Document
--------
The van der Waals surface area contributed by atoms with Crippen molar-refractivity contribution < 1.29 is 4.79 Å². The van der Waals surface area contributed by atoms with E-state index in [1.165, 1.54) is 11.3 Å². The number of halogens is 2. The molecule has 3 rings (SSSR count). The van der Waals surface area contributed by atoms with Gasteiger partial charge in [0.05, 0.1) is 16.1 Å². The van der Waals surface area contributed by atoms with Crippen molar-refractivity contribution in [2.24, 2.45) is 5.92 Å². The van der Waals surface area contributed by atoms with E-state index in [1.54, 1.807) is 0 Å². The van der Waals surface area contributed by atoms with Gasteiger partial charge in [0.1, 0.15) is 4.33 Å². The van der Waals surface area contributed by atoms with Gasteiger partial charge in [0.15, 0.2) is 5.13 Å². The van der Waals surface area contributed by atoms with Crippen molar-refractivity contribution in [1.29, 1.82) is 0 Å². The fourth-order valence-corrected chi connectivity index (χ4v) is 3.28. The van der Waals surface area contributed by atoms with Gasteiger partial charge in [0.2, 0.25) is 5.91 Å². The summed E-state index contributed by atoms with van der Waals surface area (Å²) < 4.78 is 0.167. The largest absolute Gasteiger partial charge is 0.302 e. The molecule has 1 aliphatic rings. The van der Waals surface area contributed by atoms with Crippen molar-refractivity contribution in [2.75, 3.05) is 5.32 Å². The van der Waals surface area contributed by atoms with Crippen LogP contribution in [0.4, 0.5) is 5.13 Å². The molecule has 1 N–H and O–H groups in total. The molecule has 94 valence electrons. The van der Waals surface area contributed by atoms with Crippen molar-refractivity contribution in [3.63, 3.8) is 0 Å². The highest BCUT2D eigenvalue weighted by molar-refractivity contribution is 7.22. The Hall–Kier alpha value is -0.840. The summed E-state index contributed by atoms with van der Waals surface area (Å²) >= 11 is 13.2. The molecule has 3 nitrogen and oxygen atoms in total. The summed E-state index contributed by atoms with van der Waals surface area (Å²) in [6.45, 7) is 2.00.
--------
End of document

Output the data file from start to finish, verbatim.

The van der Waals surface area contributed by atoms with Crippen molar-refractivity contribution < 1.29 is 4.79 Å². The van der Waals surface area contributed by atoms with E-state index in [1.165, 1.54) is 11.3 Å². The number of halogens is 2. The molecule has 3 rings (SSSR count). The van der Waals surface area contributed by atoms with Gasteiger partial charge in [0.05, 0.1) is 16.1 Å². The van der Waals surface area contributed by atoms with Crippen molar-refractivity contribution in [2.24, 2.45) is 5.92 Å². The van der Waals surface area contributed by atoms with E-state index in [1.54, 1.807) is 0 Å². The van der Waals surface area contributed by atoms with Gasteiger partial charge in [0.1, 0.15) is 4.33 Å². The van der Waals surface area contributed by atoms with Gasteiger partial charge in [0.15, 0.2) is 5.13 Å². The van der Waals surface area contributed by atoms with Crippen molar-refractivity contribution in [1.29, 1.82) is 0 Å². The fourth-order valence-corrected chi connectivity index (χ4v) is 3.28. The van der Waals surface area contributed by atoms with Gasteiger partial charge in [0.2, 0.25) is 5.91 Å². The summed E-state index contributed by atoms with van der Waals surface area (Å²) < 4.78 is 0.167. The largest absolute Gasteiger partial charge is 0.302 e. The molecule has 1 aliphatic rings. The van der Waals surface area contributed by atoms with Crippen molar-refractivity contribution in [2.75, 3.05) is 5.32 Å². The van der Waals surface area contributed by atoms with Crippen LogP contribution in [0.4, 0.5) is 5.13 Å². The molecule has 1 N–H and O–H groups in total. The molecule has 94 valence electrons. The van der Waals surface area contributed by atoms with Crippen molar-refractivity contribution in [3.63, 3.8) is 0 Å². The highest BCUT2D eigenvalue weighted by molar-refractivity contribution is 7.22. The Hall–Kier alpha value is -0.840. The summed E-state index contributed by atoms with van der Waals surface area (Å²) >= 11 is 13.2. The molecule has 3 nitrogen and oxygen atoms in total. The summed E-state index contributed by atoms with van der Waals surface area (Å²) in [6.45, 7) is 2.00.